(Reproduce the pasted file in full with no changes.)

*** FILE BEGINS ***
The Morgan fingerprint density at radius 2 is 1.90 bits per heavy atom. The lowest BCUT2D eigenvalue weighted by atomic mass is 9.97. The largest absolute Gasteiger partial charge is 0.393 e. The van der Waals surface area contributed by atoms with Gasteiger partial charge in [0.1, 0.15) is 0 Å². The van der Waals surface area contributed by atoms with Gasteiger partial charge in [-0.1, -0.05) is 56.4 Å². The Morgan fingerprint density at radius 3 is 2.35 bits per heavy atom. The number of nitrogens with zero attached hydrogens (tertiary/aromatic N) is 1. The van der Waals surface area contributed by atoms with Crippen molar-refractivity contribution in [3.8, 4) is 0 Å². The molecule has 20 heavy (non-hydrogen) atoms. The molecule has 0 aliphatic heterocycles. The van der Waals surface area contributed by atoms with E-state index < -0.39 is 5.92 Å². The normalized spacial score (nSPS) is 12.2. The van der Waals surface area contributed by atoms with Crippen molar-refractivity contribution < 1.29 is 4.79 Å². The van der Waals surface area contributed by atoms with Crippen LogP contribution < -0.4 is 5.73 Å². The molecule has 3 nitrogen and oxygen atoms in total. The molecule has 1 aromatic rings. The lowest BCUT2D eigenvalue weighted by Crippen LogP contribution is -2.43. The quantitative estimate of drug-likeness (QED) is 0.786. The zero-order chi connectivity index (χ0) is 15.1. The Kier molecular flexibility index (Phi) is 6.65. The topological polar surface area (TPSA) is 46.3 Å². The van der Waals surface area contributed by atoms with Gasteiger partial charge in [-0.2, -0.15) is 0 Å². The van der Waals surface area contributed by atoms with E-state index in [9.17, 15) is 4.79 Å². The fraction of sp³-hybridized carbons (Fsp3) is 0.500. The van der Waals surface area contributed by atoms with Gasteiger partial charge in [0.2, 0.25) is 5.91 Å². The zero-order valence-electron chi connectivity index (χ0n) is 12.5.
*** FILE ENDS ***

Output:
The Morgan fingerprint density at radius 2 is 1.90 bits per heavy atom. The lowest BCUT2D eigenvalue weighted by atomic mass is 9.97. The largest absolute Gasteiger partial charge is 0.393 e. The van der Waals surface area contributed by atoms with Gasteiger partial charge in [0.1, 0.15) is 0 Å². The van der Waals surface area contributed by atoms with Gasteiger partial charge in [-0.1, -0.05) is 56.4 Å². The Morgan fingerprint density at radius 3 is 2.35 bits per heavy atom. The number of nitrogens with zero attached hydrogens (tertiary/aromatic N) is 1. The van der Waals surface area contributed by atoms with Crippen molar-refractivity contribution in [3.8, 4) is 0 Å². The molecule has 20 heavy (non-hydrogen) atoms. The molecule has 0 aliphatic heterocycles. The van der Waals surface area contributed by atoms with E-state index < -0.39 is 5.92 Å². The normalized spacial score (nSPS) is 12.2. The van der Waals surface area contributed by atoms with Crippen molar-refractivity contribution < 1.29 is 4.79 Å². The van der Waals surface area contributed by atoms with Crippen LogP contribution < -0.4 is 5.73 Å². The molecule has 3 nitrogen and oxygen atoms in total. The molecule has 1 aromatic rings. The lowest BCUT2D eigenvalue weighted by Crippen LogP contribution is -2.43. The quantitative estimate of drug-likeness (QED) is 0.786. The zero-order chi connectivity index (χ0) is 15.1. The Kier molecular flexibility index (Phi) is 6.65. The topological polar surface area (TPSA) is 46.3 Å². The van der Waals surface area contributed by atoms with Gasteiger partial charge in [-0.2, -0.15) is 0 Å². The van der Waals surface area contributed by atoms with E-state index in [9.17, 15) is 4.79 Å². The fraction of sp³-hybridized carbons (Fsp3) is 0.500. The van der Waals surface area contributed by atoms with Gasteiger partial charge in [0.2, 0.25) is 5.91 Å². The zero-order valence-electron chi connectivity index (χ0n) is 12.5.